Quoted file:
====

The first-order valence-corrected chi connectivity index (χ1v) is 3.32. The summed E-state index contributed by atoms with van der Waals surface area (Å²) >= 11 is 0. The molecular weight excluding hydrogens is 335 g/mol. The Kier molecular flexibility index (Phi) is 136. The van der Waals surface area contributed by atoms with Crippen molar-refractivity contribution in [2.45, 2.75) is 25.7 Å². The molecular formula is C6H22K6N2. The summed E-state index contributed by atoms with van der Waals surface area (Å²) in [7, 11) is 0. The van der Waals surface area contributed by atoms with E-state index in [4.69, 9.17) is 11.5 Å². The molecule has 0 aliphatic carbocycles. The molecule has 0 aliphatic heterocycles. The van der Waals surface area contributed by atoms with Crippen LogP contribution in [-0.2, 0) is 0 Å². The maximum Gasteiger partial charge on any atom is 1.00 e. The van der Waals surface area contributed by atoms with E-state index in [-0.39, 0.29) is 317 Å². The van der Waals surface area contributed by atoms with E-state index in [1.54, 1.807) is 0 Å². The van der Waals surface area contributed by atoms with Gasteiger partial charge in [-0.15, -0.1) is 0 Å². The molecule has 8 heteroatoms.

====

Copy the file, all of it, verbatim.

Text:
The first-order valence-corrected chi connectivity index (χ1v) is 3.32. The summed E-state index contributed by atoms with van der Waals surface area (Å²) >= 11 is 0. The molecular weight excluding hydrogens is 335 g/mol. The Kier molecular flexibility index (Phi) is 136. The van der Waals surface area contributed by atoms with Crippen molar-refractivity contribution in [2.45, 2.75) is 25.7 Å². The molecular formula is C6H22K6N2. The summed E-state index contributed by atoms with van der Waals surface area (Å²) in [7, 11) is 0. The van der Waals surface area contributed by atoms with E-state index in [4.69, 9.17) is 11.5 Å². The molecule has 0 aliphatic carbocycles. The molecule has 0 aliphatic heterocycles. The van der Waals surface area contributed by atoms with Crippen LogP contribution in [-0.2, 0) is 0 Å². The maximum Gasteiger partial charge on any atom is 1.00 e. The van der Waals surface area contributed by atoms with E-state index in [-0.39, 0.29) is 317 Å². The van der Waals surface area contributed by atoms with E-state index in [1.54, 1.807) is 0 Å². The van der Waals surface area contributed by atoms with Gasteiger partial charge in [-0.15, -0.1) is 0 Å². The molecule has 8 heteroatoms.